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The FBI Admits That Women Make Most of the False Allegations

The FBI Admits That Women Make Most of the False Allegations

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Published by diligentpurpose
One of those rare moments of truth from the government. Here's the quote from the article:

"A false allegation crime involves persons reporting a fabricated offense that has occurred against
them to a law enforcement agency. Both men and women commit these crimes; however, women
perpetrate the majority of them."

http://www.fbi.gov/stats-services/publications/law-enforcement-bulletin/september-2012/false-allegations-of-adult-crimes
One of those rare moments of truth from the government. Here's the quote from the article:

"A false allegation crime involves persons reporting a fabricated offense that has occurred against
them to a law enforcement agency. Both men and women commit these crimes; however, women
perpetrate the majority of them."

http://www.fbi.gov/stats-services/publications/law-enforcement-bulletin/september-2012/false-allegations-of-adult-crimes

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Published by: diligentpurpose on Jul 18, 2014
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False Allegations of Adult Crimes
By James McNamara, M.S., and Jennifer Lawrence, M.A.
 At 7:30 a.m., an unknown male abducted Pamela at knifepoint while she fueled her car at aconvenience store. The offender then forced her to drive to a bridge, where they crossed into aneighboring state. During the long ride, he choked her with a bicycle security chain and slashed her with a knife.Next, the assailant ordered Pamela to park the vehicle in a secluded rural area and led her into thewoods. He bound her to a tree, placing the bicycle chain around her neck. The subject then assaultedher vaginally with a box cutter and lacerated her breasts and right nipple.Then, he ordered Pamela back into her car and had her drive them to a nearby ferry. The subjectexited the vehicle and disappeared while heading toward the ferry at about 3 p.m. Pamela droveherself to the nearest hospital for treatment, and staff members notified the police. After receivingmedical attention, she was released.State and local police investigators conducted the initial interview of Pamela at the hospital. Althoughinitially cooperative, she stopped answering questions. Pamela agreed to meet investigators at alater date at the state police barracks to discuss the abduction and sexual assault, but she never arrived. A review of hospital medical records showed that Pamela received treatment for superficiallacerations to her right hand, left breast, right breast and nipple, and neck. She also had severalsuperficial abrasions in her pubic region. The doctor described her as tired but in no acutediscomfort.Officers found no forensic evidence from Pamela or her vehicle. They contacted the FBI’s NationalCenter for the Analysis of Violent Crime (NCAVC) for assistance in developing an interview strategy.Investigators determined that Pamela suffered from depression and anxiety and had a prescriptionfor an antidepressant. Working with NCAVC, officers developed a successful interview strategy, andPamela finally admitted that she fabricated the abduction and sexual assault.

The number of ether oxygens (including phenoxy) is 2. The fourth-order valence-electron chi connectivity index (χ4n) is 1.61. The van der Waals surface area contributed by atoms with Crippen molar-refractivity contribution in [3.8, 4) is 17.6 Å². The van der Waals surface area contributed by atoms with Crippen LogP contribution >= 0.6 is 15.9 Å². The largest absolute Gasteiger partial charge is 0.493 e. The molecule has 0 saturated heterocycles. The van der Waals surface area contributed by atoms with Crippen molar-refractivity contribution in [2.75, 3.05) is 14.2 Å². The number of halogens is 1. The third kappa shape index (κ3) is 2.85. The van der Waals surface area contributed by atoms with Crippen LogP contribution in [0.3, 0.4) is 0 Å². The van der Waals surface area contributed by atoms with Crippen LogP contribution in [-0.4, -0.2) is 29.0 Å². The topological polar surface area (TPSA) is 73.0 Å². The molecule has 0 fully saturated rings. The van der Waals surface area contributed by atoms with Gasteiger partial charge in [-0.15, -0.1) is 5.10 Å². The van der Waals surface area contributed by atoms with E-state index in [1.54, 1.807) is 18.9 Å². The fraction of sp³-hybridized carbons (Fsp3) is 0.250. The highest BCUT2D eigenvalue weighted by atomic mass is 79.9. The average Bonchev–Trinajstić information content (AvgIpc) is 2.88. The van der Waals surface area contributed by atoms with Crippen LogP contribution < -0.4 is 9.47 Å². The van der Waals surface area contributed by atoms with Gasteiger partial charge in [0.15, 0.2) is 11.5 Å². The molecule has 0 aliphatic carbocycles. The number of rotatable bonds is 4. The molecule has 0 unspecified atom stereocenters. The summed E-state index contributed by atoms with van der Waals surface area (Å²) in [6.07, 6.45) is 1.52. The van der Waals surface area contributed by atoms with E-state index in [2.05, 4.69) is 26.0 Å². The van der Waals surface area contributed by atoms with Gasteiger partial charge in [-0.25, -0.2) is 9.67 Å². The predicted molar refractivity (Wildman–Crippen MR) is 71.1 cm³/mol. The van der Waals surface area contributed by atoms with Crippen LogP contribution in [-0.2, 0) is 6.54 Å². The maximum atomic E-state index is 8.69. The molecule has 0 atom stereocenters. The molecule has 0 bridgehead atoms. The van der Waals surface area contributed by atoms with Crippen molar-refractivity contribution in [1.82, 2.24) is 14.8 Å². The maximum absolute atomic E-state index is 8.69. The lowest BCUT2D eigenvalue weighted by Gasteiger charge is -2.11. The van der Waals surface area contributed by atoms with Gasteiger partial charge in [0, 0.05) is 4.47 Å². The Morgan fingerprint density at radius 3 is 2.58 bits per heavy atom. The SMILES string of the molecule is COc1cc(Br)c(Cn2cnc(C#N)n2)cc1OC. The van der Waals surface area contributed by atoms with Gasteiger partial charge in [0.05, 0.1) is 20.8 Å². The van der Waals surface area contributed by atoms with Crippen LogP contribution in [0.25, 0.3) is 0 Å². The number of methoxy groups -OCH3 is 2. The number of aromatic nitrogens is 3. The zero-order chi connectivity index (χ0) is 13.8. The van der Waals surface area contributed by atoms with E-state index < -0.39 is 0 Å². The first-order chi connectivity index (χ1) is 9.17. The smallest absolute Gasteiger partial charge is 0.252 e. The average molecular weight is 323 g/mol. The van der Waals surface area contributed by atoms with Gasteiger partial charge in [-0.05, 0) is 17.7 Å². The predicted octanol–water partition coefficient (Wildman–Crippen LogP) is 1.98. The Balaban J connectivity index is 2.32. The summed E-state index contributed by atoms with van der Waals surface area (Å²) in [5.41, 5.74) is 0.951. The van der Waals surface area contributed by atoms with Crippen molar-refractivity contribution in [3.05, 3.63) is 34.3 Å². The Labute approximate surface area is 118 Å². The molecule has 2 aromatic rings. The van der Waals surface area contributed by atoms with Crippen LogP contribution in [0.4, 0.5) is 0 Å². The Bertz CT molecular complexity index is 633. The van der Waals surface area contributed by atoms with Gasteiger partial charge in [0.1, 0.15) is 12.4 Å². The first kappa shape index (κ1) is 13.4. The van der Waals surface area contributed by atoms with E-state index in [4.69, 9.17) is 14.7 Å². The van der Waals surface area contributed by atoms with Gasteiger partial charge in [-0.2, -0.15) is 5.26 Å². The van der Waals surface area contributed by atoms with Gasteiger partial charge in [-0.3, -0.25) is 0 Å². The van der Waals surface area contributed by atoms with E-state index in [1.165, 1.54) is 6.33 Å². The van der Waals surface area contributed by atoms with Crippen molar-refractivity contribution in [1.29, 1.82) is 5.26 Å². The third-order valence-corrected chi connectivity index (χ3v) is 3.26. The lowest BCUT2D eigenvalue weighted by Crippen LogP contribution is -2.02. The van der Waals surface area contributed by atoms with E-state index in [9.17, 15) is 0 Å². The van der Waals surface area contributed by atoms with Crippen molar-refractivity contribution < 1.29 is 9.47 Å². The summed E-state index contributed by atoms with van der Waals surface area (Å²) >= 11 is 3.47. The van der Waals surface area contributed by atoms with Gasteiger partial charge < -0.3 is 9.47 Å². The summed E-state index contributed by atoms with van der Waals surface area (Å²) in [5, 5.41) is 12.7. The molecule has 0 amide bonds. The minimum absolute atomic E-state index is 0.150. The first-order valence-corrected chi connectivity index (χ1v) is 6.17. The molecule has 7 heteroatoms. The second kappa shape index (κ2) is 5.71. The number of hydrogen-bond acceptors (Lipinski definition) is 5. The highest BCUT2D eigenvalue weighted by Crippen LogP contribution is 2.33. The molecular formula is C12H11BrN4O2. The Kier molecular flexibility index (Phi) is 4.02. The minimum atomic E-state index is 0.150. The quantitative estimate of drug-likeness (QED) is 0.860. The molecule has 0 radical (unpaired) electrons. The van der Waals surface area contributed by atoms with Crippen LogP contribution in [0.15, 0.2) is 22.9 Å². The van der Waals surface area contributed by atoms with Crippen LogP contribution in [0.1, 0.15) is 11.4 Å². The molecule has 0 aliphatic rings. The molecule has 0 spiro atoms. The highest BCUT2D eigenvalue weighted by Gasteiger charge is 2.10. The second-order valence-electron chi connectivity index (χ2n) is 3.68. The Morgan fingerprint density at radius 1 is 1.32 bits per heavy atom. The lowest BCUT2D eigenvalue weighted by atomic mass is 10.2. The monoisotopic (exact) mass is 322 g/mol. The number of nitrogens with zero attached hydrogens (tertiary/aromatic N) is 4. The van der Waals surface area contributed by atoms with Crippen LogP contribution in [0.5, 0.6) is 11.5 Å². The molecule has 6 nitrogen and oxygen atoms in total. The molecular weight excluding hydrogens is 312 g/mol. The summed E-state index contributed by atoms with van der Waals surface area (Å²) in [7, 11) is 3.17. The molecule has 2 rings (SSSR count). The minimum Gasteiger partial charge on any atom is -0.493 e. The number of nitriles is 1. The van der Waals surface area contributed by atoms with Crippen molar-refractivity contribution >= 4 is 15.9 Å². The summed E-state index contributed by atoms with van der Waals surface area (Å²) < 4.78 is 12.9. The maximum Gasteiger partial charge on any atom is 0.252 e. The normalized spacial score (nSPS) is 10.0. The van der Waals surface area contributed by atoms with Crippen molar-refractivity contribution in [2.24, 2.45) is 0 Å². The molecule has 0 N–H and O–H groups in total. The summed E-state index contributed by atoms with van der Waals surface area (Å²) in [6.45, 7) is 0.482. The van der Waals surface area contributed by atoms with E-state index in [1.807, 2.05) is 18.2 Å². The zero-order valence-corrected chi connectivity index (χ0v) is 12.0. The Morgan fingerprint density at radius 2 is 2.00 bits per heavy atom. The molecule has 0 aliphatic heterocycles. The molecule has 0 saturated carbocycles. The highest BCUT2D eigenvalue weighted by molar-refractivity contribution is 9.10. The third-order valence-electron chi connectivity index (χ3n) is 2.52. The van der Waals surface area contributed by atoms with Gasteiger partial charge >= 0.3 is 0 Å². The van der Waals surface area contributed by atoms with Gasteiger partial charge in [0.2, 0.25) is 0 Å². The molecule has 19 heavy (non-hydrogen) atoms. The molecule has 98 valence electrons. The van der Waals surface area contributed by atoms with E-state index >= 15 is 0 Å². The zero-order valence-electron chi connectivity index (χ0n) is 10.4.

Table of Contents
Back to the Cover False Allegations of Adult Crimes
Investigators should learn to detect these offenses, whichwaste law enforcement resources and impact communities.
By James McNamara and Jennifer Lawrence
Leadership Spotlight
Falling Prey to Posturing
Perspective
Redefining Police Power 
ViCAP Alert
Sexual Assault Case
Research Forum
The Attitudes of Police Managers Toward Intelligence-LedPolicing
Bulletin Alert
Deployment of Spike Strips
Notable Speech
J-U-S-T-I-C-E
Qualified Immunity
This doctrine provides important legal protections for officers inthe performance of their duties.
By Richard G. Schott 
Bulletin NotesPatch CallLEB Home
Home • Stats & Services • Reports and Publications • LEB • September 2012 • False Allegations of Adult Crimes